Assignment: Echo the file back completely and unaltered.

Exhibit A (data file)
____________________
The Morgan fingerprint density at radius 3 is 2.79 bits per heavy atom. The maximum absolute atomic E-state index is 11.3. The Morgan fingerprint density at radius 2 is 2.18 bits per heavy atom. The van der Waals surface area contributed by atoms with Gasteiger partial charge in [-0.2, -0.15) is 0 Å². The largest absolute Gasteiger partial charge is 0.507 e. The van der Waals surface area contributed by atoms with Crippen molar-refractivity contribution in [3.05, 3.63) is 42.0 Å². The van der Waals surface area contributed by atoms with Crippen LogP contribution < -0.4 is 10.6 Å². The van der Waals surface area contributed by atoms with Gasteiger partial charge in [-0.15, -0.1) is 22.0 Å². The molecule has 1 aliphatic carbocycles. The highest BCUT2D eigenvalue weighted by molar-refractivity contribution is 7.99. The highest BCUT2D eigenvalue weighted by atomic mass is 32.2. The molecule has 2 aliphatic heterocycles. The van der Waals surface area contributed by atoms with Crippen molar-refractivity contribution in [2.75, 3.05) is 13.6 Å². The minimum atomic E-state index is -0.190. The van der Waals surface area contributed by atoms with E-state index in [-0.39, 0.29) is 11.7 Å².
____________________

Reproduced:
The Morgan fingerprint density at radius 3 is 2.79 bits per heavy atom. The maximum absolute atomic E-state index is 11.3. The Morgan fingerprint density at radius 2 is 2.18 bits per heavy atom. The van der Waals surface area contributed by atoms with Gasteiger partial charge in [-0.2, -0.15) is 0 Å². The largest absolute Gasteiger partial charge is 0.507 e. The van der Waals surface area contributed by atoms with Crippen molar-refractivity contribution in [3.05, 3.63) is 42.0 Å². The van der Waals surface area contributed by atoms with Crippen LogP contribution < -0.4 is 10.6 Å². The van der Waals surface area contributed by atoms with Gasteiger partial charge in [-0.15, -0.1) is 22.0 Å². The molecule has 1 aliphatic carbocycles. The highest BCUT2D eigenvalue weighted by molar-refractivity contribution is 7.99. The highest BCUT2D eigenvalue weighted by atomic mass is 32.2. The molecule has 2 aliphatic heterocycles. The van der Waals surface area contributed by atoms with Crippen molar-refractivity contribution in [2.75, 3.05) is 13.6 Å². The minimum atomic E-state index is -0.190. The van der Waals surface area contributed by atoms with E-state index in [-0.39, 0.29) is 11.7 Å².